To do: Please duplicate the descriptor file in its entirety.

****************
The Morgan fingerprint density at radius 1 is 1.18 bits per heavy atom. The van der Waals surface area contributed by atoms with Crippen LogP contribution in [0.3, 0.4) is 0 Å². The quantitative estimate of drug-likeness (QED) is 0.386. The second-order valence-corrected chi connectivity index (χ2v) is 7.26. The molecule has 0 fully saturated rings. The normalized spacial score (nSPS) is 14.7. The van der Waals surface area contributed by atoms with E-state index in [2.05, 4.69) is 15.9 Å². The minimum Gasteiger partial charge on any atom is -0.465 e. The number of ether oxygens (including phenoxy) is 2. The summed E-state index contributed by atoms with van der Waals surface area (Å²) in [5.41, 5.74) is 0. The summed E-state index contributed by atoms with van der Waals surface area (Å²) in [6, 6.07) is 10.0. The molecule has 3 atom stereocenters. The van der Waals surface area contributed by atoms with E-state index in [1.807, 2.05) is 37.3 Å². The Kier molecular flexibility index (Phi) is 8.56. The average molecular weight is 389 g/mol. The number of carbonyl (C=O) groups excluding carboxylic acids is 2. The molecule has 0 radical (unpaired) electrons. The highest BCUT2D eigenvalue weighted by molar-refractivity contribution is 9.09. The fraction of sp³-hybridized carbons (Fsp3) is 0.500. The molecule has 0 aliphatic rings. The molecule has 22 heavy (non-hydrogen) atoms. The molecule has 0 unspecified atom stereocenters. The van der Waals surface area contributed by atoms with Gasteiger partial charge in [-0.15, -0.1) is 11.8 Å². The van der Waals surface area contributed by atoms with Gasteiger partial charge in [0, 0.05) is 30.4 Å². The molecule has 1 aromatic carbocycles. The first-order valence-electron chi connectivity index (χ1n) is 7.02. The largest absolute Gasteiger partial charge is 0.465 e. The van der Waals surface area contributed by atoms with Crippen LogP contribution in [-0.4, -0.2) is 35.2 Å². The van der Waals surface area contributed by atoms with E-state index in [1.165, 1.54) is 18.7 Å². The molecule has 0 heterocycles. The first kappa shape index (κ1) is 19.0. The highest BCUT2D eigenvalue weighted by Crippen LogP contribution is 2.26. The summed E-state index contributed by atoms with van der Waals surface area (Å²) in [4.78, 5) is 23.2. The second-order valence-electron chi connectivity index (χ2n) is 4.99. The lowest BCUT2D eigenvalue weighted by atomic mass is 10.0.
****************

The Morgan fingerprint density at radius 1 is 1.18 bits per heavy atom. The van der Waals surface area contributed by atoms with Crippen LogP contribution in [0.3, 0.4) is 0 Å². The quantitative estimate of drug-likeness (QED) is 0.386. The second-order valence-corrected chi connectivity index (χ2v) is 7.26. The molecule has 0 fully saturated rings. The normalized spacial score (nSPS) is 14.7. The van der Waals surface area contributed by atoms with E-state index in [2.05, 4.69) is 15.9 Å². The minimum Gasteiger partial charge on any atom is -0.465 e. The number of ether oxygens (including phenoxy) is 2. The summed E-state index contributed by atoms with van der Waals surface area (Å²) in [5.41, 5.74) is 0. The summed E-state index contributed by atoms with van der Waals surface area (Å²) in [6, 6.07) is 10.0. The molecule has 3 atom stereocenters. The van der Waals surface area contributed by atoms with E-state index in [1.807, 2.05) is 37.3 Å². The Kier molecular flexibility index (Phi) is 8.56. The average molecular weight is 389 g/mol. The number of carbonyl (C=O) groups excluding carboxylic acids is 2. The molecule has 0 radical (unpaired) electrons. The highest BCUT2D eigenvalue weighted by molar-refractivity contribution is 9.09. The fraction of sp³-hybridized carbons (Fsp3) is 0.500. The molecule has 0 aliphatic rings. The molecule has 22 heavy (non-hydrogen) atoms. The molecule has 0 unspecified atom stereocenters. The van der Waals surface area contributed by atoms with Gasteiger partial charge in [-0.15, -0.1) is 11.8 Å². The van der Waals surface area contributed by atoms with Gasteiger partial charge in [0, 0.05) is 30.4 Å². The molecule has 1 aromatic carbocycles. The first-order valence-electron chi connectivity index (χ1n) is 7.02. The largest absolute Gasteiger partial charge is 0.465 e. The van der Waals surface area contributed by atoms with Crippen LogP contribution in [-0.4, -0.2) is 35.2 Å². The van der Waals surface area contributed by atoms with E-state index in [1.165, 1.54) is 18.7 Å². The molecule has 0 heterocycles. The first kappa shape index (κ1) is 19.0. The highest BCUT2D eigenvalue weighted by Crippen LogP contribution is 2.26. The summed E-state index contributed by atoms with van der Waals surface area (Å²) in [4.78, 5) is 23.2. The second-order valence-electron chi connectivity index (χ2n) is 4.99. The lowest BCUT2D eigenvalue weighted by atomic mass is 10.0.